On a recent online course, I was made to read one of the most POWERFUL essays (by Amy Gutmann) “The Lure & Dangers of Extremist Rhetoric”, a topic so so prevalent worldwide.
The speech is so profound that it actually made me sit up and take notice of my very own actions and reactions in arguments; and while these principals apply in politics, they are prevalent in family, work and society in general!
“Going as far back as Aristotle, he maintained that –
The proper task of rhetoric is to drive home the logic, the truth and the evidence of an argument.
Reason should frame a good politician’s goal to persuade.
The opposite of a sound democratic argument is demagogy: manipulation and deception in order to divide, demean, deceive and conquer [citizens].
Extremist rhetoric blatantly disregards and devalues truth-seeking understandings upon which citizens […] may make informed judgments.
It also undermines a basic value of representative politics- When politicians use extreme rhetoric to mobilize their base […] they strip the moderate middle of a voice in governance (excludes all those who might join a more moderate […] political coalition)
By its very nature, extremist rhetoric excludes from consideration important public values-
Consideration of equally competing values
Constructive conversations that improve decision making
Denigrates & degrades those who differ
Blocks constructive examination of rhetor’s own values and beliefs
When we argue about controversial issues, we should defend our views vigorously while expressing mutual respect for our adversaries […] and competing viewpoints.
We can do this by not preemptively rejecting everything for which our political adversaries stand.
It makes room for moral compromise over reasonable differences.”
Schools, colleges and universities are the natural ARMIES at the forefront to teach our citizens the art of rhetoric, in the words of Amy Guttman –
“In searching for antidotes to extremism, there is therefore no substitute for a better democratic education in robust, reasoned, and respectful political controversy and debate. We need to teach students how to engage with one another over controversial issues. Students must first learn how to recognize demagogic rhetoric and then how to counter it, both individually and institutionally.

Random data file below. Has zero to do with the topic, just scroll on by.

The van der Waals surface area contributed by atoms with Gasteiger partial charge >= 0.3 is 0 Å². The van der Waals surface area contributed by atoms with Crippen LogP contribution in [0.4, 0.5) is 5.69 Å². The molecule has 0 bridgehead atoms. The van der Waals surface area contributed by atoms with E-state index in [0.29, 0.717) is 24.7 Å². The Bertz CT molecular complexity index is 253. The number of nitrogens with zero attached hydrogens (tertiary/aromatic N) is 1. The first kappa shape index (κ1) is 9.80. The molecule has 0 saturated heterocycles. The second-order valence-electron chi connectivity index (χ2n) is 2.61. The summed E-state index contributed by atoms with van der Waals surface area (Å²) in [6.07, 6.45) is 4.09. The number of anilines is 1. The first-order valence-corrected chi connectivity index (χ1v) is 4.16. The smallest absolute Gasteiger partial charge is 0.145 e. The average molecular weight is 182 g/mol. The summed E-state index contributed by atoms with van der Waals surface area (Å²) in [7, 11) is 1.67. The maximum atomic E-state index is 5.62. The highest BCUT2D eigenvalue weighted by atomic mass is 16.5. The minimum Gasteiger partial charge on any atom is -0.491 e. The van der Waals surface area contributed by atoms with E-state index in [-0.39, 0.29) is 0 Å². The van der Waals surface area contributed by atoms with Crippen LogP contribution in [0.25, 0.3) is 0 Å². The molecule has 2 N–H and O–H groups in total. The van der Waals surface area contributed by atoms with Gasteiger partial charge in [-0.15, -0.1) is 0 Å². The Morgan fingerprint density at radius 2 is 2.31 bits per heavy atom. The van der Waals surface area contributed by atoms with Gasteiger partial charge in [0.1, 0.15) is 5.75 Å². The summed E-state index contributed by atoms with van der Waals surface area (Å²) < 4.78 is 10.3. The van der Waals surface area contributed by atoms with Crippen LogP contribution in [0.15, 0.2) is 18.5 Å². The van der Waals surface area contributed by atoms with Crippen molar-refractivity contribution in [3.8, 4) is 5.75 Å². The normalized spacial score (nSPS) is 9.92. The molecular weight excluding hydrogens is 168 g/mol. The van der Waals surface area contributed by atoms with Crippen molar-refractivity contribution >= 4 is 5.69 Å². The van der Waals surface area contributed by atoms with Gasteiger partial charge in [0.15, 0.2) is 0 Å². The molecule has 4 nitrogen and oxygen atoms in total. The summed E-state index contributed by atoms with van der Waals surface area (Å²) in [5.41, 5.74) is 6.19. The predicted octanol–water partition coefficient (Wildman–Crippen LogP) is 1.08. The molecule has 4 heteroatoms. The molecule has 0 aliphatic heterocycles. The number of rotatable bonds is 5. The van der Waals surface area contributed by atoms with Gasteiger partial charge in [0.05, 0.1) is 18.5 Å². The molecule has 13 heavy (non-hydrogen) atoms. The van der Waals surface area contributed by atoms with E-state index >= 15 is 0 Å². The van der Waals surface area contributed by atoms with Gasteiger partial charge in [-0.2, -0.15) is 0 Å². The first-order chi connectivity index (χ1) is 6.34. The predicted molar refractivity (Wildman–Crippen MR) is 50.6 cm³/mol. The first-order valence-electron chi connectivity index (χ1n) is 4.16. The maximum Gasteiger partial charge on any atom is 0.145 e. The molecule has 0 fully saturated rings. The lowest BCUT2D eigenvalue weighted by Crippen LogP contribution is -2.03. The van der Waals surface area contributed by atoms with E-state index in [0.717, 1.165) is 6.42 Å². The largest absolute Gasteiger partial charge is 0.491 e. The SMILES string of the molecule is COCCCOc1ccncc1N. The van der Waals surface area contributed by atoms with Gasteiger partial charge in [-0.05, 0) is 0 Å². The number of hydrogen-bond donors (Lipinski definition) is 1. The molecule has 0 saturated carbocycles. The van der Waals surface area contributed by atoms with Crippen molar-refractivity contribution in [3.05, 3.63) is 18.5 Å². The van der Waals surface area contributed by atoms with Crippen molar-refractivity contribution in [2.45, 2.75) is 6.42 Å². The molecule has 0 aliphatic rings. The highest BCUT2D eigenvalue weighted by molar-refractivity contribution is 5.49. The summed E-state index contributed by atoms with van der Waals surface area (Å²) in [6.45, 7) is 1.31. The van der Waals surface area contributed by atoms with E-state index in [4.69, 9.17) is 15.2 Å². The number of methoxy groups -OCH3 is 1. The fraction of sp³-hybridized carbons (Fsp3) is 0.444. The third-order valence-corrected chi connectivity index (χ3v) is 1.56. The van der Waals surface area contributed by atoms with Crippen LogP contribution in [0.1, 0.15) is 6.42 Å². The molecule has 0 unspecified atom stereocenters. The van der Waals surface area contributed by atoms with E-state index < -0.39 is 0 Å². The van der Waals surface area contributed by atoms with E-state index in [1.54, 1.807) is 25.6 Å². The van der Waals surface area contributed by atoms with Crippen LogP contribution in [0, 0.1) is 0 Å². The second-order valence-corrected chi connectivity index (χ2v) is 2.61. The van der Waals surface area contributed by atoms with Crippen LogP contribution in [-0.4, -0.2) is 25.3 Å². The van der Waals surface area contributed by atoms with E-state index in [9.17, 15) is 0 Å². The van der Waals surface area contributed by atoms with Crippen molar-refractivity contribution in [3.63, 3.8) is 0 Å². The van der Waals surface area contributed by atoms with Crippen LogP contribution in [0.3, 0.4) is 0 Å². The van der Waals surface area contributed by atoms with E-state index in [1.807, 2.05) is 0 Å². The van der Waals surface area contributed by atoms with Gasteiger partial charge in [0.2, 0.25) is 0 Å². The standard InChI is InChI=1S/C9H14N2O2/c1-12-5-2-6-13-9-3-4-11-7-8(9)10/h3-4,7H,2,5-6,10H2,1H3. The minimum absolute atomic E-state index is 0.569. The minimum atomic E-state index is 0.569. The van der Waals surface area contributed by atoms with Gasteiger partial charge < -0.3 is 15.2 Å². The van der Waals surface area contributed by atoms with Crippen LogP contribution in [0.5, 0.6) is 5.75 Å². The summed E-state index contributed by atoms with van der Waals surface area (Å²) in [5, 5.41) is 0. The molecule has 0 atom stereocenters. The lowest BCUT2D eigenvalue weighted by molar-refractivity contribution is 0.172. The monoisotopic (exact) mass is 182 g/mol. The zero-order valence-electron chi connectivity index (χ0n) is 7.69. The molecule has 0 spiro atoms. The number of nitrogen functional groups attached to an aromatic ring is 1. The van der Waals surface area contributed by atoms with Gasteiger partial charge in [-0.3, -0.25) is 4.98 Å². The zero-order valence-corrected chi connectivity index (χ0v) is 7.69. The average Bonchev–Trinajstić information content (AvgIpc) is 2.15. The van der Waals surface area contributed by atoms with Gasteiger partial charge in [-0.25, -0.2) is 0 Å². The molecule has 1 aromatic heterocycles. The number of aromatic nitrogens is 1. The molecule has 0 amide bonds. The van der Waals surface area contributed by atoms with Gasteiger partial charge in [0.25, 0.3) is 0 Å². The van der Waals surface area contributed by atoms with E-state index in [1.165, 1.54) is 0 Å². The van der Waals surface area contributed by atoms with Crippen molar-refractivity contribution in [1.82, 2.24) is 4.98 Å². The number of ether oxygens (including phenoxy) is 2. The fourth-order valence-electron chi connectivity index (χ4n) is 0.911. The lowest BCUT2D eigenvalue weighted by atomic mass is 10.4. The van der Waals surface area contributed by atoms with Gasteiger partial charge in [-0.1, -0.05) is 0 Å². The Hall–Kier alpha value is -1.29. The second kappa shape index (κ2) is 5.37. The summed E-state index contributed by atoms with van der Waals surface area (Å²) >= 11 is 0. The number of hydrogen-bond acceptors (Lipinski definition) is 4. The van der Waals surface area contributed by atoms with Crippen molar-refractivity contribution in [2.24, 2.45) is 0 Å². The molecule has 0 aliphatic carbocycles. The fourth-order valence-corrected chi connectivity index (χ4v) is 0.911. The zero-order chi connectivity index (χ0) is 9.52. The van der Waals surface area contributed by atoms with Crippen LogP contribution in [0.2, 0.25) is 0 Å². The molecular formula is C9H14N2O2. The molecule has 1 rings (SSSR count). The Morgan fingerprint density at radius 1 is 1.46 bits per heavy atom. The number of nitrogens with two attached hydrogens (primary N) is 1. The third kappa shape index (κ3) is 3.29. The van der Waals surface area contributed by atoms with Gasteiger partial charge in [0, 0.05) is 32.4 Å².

Well-designed democratic institutions can dramatically reduce the toxic effects of extremist rhetoric. We need to support institutional structures whose incentives encourage respectful controversy. Well-structured debates and factcheck blogs can expose extremist and extreme rhetoric that is deceptive and subversive of the democratic pursuit of the public interest.“
This is the start of ‘War Against Extremist Rhetoric’!
REPLY ADDRESS BY MR. DINSHAW B AVARI ON THE OCCASION TO COMMEMORATE HIS 85th BIRTHDAY on NOV 5, 1987-
“Sir Sidney Ridley confirmed to me that he would protect me and would ensure that the Hotel, if purchased by me, would not be requisitioned during the Second World War for the Army, Navy and Air Force, as was the custom.
So, putting up my entire life’s savings and borrowing the rest, I went to Mr. Wyseman and purchased the Bristol Hotel for Rs.100,000/-. Mr Wyseman agreed on one condition- that Khorshed and I learn the hotel business with him for a few months. So, every morning at 4 a.m. I went to the Empress Market to purchase all the groceries, and the mutton, beef, chicken, fish, vegetables and fruits.
As soon as six months training were over and Mr. Wyseman handed over the Hotel to me and left Karachi – and the Bristol Hotel got requisitioned!
When I went to Sir Sidney Ridley and informed him about this, he phoned the British Provost Marshal of the Army to enquire why this was done. The Provost Marshal said “How can a bloody Indian run an English Hotel?”
Sir Sidney Ridley insisted the Hotel be de-requisitioned and the Provost Marshal accepted only on my written agreement to reduce the charges to Rs. 5/- per room and Rs.7/- for room with all meals. Sir Sidney Ridley said I would go bankrupt, but I agreed. Inspite of all my social status, I was still a “bloody Indian” but I was willing to take the challenge.
Now, the charge for a Chota (small) Peg for a Whiskey was Rs. l/. I immediately doubled it and got the Sargeant at Mauripur Airport to send me as many soldiers as he liked and I would pay him Rs.1/- per soldier, as his commission.
Then, I put 6 soldiers in a room and within one year, with both husband and wife working till 2 a.m. in the morning, we made a net profit of Rs. One Lac in the very first year- I paid up the money I had paid to buy the hotel.”
(…and Yet Further Tirades of a Layman [COVID] – 4)
June 12, 2020
(Do you follow Marvel Cinematic Universe?)
With one snap of his fingers, Thanos eliminates an arbitrary 50% of the world’s population; according to him it was to correct Nature’s imbalance … he was “trying to save the universe from itself”.
Compared to any other living being on Earth & the seas, humans’ capacity to harm & kill each other, and exploit & destroy the world’s resources, is unlimited.
Is the Coronavirus pandemic nature’s way of correcting our exploitation of the World?
Is the Coronavirus pandemic a lesson to humans about the value of Life?
Is the Coronavirus pandemic here to give mankind a taste of its own Medicine?
Whatever the reasons, we need to sit up, learn and rectify our ways.
Unfortunately, I don’t believe this is going to happen in this lifetime! As I said, our capacity to harm others gets in the way of all the good that we, as a human “community”, can potentially do for each other.
In spite of this global pandemic, which continues to rise, these last four months have shown that we continue with strife, war and conflict; instead of banding together as one community regardless of nationality, creed, caste, religion, colour, gender to solve this threat.
In spite of this global pandemic, most countries continue to approach this threat with internal strife, no unified policy and no cohesiveness.
In spite of this global pandemic, politics and “big” business still comes in the way of human life and morals.
Few countries, like New Zealand, seem to have overcome these obstacles & been successful …
The world is going through some of the toughest times it’s ever faced – and things are just not in our control … Nature is in control!